Year 6 attainment: Filling in the gaps

Written by: Lesley Keast | Published:
Image: Adobe Stock

In a bid to raise year 6 attainment, Lesley Keast led a project to identify and focus on the ‘key marginal’ students and close the gaps in their learning

I work at Oasis Academy Nunsthorpe in Grimsby, situated in an area of high social, economic and educational deprivation, with an overall free school meals figure of 76 per cent.

With poor year 6 results, my school urgently needed to raise the attainment of our year 6 cohort of 72 children. When I was asked to be raising standards lead and develop a strategy to raise the attainment of our year 6 cohort, I was eager to implement something which would also achieve sustainable impact.

The initial question was how to identify the students who were “quick wins” – the key marginal students who were close to English-maths combined (EMC) but who needed a boost in one, two or all three subjects.

To do this, I conducted analysis of the year 6 data: the assessments and results of the practice SAT tests we had already recorded. Focusing on our final EMC attainment figure, I grouped the students into those who would achieve EMC with quality first teaching, and those who needed a boost in one, two or three subjects to achieve EMC.

Having sorted the key marginal students into subject groups and need, I set up a timetable of intervention. To be successful we ensured that the interventions ran consistently and were delivered by a year 6 teacher or experienced teaching assistant. We used small-step objectives for gap analysis to identify which objective was missing in a student’s skill-set. The objectives covered all of the key stage 2 objectives and not just year 6 age-related expectation (ARE) targets, since the key stage 2 SAT tests now test across the whole of key stage 2.

Once we had identified students who needed extra support, and the gaps in their skill-set, we could deliver the appropriate interventions regularly until they had achieved that objective. We adopted a “no excuses” approach to each student’s achievement.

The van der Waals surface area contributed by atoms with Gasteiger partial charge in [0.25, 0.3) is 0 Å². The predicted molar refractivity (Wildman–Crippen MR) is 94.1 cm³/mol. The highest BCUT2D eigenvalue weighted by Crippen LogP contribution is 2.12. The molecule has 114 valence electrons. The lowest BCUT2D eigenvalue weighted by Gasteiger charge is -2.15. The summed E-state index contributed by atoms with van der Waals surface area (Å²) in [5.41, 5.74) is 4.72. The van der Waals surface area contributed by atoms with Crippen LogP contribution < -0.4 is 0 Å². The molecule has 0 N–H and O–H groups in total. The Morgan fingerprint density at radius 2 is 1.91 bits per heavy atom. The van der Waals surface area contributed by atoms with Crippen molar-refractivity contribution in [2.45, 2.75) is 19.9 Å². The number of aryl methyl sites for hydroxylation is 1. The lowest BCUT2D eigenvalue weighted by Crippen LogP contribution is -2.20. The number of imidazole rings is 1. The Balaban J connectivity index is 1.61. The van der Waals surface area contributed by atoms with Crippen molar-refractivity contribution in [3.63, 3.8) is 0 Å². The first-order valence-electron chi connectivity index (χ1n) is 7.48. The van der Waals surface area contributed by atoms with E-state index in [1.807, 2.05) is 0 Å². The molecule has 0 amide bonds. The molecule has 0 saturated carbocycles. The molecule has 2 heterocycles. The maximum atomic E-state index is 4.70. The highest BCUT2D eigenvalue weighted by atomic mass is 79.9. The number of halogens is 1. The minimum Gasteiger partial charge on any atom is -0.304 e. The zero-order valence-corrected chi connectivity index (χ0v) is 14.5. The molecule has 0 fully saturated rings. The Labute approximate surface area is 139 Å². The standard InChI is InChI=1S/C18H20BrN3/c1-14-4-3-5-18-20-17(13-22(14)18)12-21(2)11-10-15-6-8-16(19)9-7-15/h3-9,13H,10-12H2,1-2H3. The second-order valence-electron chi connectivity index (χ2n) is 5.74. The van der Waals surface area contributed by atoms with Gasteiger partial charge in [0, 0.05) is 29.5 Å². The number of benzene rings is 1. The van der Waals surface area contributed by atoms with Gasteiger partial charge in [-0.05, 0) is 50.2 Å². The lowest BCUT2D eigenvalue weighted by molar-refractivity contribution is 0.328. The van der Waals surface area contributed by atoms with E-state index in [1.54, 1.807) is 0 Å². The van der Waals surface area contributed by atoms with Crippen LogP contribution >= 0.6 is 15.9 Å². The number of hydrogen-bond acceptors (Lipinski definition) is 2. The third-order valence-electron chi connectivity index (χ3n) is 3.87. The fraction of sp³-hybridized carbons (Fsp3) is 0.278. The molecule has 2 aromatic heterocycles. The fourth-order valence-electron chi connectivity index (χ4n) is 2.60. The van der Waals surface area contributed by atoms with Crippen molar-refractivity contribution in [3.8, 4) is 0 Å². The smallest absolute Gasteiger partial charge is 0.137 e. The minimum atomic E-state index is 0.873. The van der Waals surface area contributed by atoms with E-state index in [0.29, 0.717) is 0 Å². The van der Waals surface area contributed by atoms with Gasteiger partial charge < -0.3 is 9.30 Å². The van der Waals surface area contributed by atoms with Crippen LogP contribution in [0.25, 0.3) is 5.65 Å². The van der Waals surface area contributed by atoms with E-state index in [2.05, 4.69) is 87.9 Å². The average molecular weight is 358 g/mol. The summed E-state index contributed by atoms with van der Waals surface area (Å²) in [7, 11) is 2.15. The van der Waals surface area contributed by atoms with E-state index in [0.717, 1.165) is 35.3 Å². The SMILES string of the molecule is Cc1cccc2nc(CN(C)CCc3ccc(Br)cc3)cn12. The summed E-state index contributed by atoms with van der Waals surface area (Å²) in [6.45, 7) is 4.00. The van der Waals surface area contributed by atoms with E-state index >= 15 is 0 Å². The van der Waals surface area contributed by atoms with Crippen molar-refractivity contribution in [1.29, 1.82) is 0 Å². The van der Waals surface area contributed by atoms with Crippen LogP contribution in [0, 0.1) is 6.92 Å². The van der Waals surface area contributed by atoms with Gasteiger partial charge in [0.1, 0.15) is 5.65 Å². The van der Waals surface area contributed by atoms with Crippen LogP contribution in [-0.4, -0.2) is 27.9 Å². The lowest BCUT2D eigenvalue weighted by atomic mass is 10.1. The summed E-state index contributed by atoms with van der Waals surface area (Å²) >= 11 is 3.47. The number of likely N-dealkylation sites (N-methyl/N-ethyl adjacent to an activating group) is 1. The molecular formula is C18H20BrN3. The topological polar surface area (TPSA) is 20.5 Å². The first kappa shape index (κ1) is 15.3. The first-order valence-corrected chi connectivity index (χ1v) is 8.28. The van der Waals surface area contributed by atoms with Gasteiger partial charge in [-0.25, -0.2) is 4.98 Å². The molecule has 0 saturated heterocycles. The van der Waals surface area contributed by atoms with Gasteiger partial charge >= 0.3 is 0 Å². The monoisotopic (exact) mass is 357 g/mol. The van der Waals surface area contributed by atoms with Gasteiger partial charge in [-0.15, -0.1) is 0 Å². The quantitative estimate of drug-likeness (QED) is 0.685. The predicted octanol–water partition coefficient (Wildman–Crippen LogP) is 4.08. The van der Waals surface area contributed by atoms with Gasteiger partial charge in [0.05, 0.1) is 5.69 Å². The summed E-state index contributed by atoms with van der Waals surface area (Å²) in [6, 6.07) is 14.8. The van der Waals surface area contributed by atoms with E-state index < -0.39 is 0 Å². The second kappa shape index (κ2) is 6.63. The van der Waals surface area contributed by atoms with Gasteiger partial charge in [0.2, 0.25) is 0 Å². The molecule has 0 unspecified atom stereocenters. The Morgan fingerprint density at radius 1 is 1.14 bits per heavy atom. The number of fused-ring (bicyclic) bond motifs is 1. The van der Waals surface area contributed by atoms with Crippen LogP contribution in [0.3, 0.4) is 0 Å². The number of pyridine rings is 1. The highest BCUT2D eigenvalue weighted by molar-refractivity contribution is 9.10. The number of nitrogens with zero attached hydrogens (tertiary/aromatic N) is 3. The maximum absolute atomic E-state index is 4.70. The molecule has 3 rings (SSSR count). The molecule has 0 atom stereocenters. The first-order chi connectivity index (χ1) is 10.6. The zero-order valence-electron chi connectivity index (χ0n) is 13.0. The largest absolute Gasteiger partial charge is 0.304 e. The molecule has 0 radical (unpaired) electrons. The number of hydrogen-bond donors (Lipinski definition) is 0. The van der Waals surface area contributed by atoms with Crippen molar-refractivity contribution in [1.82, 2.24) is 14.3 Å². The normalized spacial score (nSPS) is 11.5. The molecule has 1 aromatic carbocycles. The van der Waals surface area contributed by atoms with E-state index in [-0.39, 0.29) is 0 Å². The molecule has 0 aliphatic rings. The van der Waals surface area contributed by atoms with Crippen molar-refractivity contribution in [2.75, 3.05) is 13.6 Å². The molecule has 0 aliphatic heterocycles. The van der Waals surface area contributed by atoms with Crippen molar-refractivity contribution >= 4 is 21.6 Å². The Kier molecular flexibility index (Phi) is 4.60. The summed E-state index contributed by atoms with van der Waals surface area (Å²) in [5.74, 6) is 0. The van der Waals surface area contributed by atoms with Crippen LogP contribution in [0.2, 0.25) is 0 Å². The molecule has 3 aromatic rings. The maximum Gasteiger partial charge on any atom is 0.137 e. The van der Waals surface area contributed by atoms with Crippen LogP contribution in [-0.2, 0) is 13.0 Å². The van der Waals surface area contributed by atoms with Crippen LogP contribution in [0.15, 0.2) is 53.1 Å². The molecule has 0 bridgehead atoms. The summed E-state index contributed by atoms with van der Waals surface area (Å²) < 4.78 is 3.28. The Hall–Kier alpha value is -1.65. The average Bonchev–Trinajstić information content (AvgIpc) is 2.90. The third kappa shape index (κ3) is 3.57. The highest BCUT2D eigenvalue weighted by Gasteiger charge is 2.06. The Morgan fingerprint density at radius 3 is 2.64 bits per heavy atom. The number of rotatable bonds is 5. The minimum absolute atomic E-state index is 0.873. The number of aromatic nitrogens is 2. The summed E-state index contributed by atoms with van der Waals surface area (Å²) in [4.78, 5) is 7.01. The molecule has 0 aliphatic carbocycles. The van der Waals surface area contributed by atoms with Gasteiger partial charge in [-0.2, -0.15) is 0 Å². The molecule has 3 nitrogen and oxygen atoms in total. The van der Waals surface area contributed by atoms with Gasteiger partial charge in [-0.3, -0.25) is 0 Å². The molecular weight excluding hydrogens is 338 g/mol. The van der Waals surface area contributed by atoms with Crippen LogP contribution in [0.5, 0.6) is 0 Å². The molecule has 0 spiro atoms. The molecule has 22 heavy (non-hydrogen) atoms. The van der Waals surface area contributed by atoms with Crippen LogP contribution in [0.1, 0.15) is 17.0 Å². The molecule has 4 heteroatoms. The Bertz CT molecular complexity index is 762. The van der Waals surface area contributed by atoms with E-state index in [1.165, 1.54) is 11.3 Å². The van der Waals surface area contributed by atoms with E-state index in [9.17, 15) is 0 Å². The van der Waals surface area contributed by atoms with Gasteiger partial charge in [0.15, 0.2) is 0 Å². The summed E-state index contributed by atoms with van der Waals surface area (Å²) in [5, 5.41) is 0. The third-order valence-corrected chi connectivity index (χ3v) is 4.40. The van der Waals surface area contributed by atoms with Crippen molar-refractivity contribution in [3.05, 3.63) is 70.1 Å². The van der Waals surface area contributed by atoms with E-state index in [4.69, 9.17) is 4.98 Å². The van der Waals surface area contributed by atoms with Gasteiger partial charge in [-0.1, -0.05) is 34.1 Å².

Initially, we concentrated on maths as this was an area of weakness at the school and mathematical gaps are the easiest to identify and rectify. We focused on number and calculation small-step objectives, such as:

  • I can use mental methods of computation for addition.
  • I can use efficient written methods of addition including column addition.
  • I can add with decimals to two places (including money).

Teaching in a small group to the small step objective intensively and repetitively enabled each child to achieve their goal. If one child took longer than the others, that child was picked up more often until the objective was achieved.

Halfway through the year, we started to explore the small-step objectives of writing, taken from the Interim Teacher Assessment Framework and found this to be a way to break-down the grammar and punctuation requirements of writing into simple steps, which enabled our teachers to deliver first-class literacy teaching.

For example, I can use commas for clarity:

  • To separate items in a list.
  • To separate a series of actions.
  • To separate subordinate clauses.
  • To separate relative clauses.

I faced initial challenge from some colleagues due to concerns that the initiative would increase their workload. However, I followed my original plan and supported them through the changes needed in their planning and delivery of quality first teaching. I did this through encouragement, working alongside them and eliminating unnecessary tasks from their workload – effectively replacing existing comfortable practices, with newer more analytical and strategic practice. Teachers were given the data spreadsheets showing their students’ results, and taught how to analyse the data and use it to help their planning. From that point, the expectation was the same after every assessment point.